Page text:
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Human Connectedness and ‘”Society'”

June 1, 2009

I was walking up the hill towards home the other day. There was a man walking towards me – slightly older than me I guess. To my unconscious social auto-pilot I now reckon he was a 'probable' – that is, somebody it was worth turning my open face to in the expectation of making eye contact and saying "hello". I don't know him, hadn't seen him before, but he was just of a certain generation…

I was wrong – there was no mutual connection. If anything his social radar tipped him off that I was looking towards him and, it seems, there was an intentional avoidance as we passed – to ensure we didn't connect by accident.

It made me think – as it does when this happens… on the assumption that I wasn't wearing a particularly scary face at the time, or that I am generally intimidating in dress, posture and demeanour.

This isn't what it was like where and when I grew up – and where I live now isn't much different as a place. I'm pretty sure that if I went back to my childhood neighbourhood, similar to this one, I would now get just as high a 'no-contact' score. Don't get me wrong – plenty of strangers say "hello" – but the count is down and seems to be dropping, not least amongst those I consider my generation.., people like me.

If I'm right – and it has something to do with inhibition, less social living, more concentration on small groups of trusted friends and family, fear of confrontation or just lack of experience and confidence in connecting with those we don't know… how does this sit with the supposed explosion in social media, in social networks and sharing, and in all that voting and joining in with Britain's Got Talent and Strictly Come Dancing?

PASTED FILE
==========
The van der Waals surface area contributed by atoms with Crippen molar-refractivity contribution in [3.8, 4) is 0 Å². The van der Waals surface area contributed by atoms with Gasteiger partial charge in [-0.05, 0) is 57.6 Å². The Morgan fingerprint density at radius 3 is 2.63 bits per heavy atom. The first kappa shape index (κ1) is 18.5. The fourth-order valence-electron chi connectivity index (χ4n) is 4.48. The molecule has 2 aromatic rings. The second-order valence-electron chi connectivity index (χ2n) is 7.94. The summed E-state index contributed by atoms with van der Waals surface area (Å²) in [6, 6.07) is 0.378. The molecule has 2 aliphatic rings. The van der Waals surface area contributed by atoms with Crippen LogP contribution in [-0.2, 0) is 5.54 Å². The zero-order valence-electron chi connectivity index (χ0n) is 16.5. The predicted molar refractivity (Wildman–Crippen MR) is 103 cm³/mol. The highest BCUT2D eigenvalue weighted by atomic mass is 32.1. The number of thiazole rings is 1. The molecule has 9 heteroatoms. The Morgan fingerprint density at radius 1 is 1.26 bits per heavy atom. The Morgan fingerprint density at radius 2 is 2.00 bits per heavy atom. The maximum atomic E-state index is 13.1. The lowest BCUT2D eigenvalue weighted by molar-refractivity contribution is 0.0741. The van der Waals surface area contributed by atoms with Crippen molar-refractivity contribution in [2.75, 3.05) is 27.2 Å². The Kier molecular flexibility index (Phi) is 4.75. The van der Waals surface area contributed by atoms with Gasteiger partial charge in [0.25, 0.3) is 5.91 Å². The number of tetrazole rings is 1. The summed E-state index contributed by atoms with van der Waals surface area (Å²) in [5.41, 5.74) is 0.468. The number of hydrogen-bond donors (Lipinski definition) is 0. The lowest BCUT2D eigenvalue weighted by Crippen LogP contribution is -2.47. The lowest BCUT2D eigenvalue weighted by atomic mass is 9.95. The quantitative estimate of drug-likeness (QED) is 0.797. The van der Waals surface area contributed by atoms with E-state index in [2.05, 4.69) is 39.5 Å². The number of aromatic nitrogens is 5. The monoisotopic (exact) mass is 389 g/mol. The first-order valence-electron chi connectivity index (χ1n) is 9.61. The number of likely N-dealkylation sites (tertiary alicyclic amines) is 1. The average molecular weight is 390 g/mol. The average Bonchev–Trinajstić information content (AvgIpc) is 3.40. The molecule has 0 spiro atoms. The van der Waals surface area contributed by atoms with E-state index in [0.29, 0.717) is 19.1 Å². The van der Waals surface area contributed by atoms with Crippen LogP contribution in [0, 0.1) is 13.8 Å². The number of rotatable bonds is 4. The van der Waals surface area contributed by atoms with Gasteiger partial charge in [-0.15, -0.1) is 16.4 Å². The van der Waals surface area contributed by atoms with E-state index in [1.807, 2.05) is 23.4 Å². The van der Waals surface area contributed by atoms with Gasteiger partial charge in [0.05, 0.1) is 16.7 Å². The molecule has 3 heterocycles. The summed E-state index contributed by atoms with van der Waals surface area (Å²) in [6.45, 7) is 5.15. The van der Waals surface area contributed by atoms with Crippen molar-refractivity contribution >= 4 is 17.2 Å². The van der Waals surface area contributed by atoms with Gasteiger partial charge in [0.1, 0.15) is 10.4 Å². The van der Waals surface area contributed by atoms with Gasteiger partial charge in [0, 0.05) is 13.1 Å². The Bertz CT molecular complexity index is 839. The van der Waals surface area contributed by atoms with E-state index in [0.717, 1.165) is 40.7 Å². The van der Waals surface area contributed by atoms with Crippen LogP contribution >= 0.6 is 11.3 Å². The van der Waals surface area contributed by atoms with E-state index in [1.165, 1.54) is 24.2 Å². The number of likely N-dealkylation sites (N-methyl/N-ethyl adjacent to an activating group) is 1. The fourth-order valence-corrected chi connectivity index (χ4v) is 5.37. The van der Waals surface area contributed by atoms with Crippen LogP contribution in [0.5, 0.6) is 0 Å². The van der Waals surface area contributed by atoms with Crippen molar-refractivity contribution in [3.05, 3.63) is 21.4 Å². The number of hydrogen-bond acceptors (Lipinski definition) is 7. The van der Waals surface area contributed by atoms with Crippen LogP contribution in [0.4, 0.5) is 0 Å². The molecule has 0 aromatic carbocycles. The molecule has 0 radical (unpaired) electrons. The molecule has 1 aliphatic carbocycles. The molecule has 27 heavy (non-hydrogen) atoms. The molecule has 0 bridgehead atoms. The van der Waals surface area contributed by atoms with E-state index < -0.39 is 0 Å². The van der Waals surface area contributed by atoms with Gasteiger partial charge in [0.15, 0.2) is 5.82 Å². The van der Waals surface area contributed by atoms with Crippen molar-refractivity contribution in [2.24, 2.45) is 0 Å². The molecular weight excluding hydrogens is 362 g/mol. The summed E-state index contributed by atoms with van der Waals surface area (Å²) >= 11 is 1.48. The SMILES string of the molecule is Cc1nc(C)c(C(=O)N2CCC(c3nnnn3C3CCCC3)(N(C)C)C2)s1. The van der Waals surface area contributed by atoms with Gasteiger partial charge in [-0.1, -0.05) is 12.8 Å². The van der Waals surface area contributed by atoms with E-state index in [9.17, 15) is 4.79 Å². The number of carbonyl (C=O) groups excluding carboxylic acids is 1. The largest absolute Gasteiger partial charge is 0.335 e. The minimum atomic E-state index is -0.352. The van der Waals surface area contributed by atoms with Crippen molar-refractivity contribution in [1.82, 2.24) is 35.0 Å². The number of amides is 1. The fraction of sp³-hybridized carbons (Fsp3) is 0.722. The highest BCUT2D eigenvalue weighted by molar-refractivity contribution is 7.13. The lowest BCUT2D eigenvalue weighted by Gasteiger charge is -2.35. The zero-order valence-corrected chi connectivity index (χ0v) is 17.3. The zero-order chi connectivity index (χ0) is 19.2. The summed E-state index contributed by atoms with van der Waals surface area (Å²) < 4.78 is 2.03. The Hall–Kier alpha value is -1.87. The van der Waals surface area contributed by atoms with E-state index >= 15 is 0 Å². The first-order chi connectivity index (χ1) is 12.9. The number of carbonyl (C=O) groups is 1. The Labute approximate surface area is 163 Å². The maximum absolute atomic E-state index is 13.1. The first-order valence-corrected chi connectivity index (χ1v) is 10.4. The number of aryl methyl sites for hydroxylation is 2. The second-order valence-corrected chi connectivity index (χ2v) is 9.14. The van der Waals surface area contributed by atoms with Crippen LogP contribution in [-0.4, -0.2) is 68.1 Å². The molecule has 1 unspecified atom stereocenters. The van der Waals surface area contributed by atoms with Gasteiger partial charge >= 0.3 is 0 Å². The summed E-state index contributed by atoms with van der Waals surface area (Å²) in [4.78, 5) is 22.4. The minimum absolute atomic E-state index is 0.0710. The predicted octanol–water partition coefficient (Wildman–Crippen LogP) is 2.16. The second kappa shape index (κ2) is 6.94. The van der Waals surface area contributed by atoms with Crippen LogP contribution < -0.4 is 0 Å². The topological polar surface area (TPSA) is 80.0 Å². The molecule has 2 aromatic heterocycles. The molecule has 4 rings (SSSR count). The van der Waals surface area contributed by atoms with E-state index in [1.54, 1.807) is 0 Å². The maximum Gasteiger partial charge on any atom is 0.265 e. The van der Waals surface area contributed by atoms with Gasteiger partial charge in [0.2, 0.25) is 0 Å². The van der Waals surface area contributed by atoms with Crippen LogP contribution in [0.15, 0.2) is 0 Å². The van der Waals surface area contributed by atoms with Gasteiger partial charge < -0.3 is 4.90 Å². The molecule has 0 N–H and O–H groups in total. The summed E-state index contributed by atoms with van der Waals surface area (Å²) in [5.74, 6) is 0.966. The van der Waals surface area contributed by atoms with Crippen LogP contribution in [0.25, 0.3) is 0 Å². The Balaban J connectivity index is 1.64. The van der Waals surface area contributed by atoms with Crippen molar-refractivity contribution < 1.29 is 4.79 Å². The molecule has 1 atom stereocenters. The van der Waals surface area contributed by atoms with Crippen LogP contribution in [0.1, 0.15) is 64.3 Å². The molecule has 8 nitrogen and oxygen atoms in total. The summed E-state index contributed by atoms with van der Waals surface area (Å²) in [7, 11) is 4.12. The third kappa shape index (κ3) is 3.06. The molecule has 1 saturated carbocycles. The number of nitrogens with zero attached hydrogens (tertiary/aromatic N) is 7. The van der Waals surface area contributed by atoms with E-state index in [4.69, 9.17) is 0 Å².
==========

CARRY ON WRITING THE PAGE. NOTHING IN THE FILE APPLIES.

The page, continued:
Is it that we now connect by proxy? That somehow we can connect at the mind level because our faces and physical presences and social incompetence can't get in the way? Or is it that this is a facile poor substitute for the direct social contact that we are getting less good at, because we do it less – drive to the shopping mall, sit in a personal iPod bubble on the train, work with a small group of people – and deal with the rest by phone and e-mail?

There's plenty of society going on still – of course there is. But I'm interested in the trends and the majorities and how these relate to my personal count of those turned-away faces.

A grand scale argument would be that we are evolving again – into beings who can derive part of our social and mental satisfaction by connecting at a distance, via partial or virtual personae, and that in some ways this may lead to a larger number of deeper relationships – to supplement our 'normal' socialising and family life.

One's first reaction is to think of this as artificial – in particular to wonder whether our physiological and deep cognitive make-up can keep pace with such a change – if change there is – whether this will cause more disfunction and illness through a separation of physical and intellectual presence… a widening of Descartes' dualism.

But then – where do we draw the baseline for 'normal' levels of socialisation for the human species? If our natural programming is still that which works for a large family/small tribe living a semi-nomadic life on the African savannah… were the medieval agricultural fixed settlements of the Middle Ages (let alone the English suburbs and small towns of 'my' 1960s) any more natural to us than a world where we directly encounter few people – treat the rest as economic transactors (shop assistants, restaurant staff…) – and have quite other meaningful relationships with people we rarely or never see in the flesh?

This puts me in mind to do three things:

1. Go looking for whatever constitutes the hard data as regards real world 'connection' between strangers and its relationship to online connections and relationships.

2. Find out more about why campaigns like 'Love where you Live' and 'The Big Lunch' are suddenly cropping up. They bear a striking resemblance to ideas we discussed at UpMyStreet about local connection and the UpMyStreet Party… or UpMyStreet Street Party…

3. Resolve to keep turning my open face to everybody, put up with the disappointment when it's not returned, and refuse to be part of a process of disengagement. (One, that is, I've checked my teeth for spinach…)

Oh – by the way – "Good Morning"  ;0)

 

 

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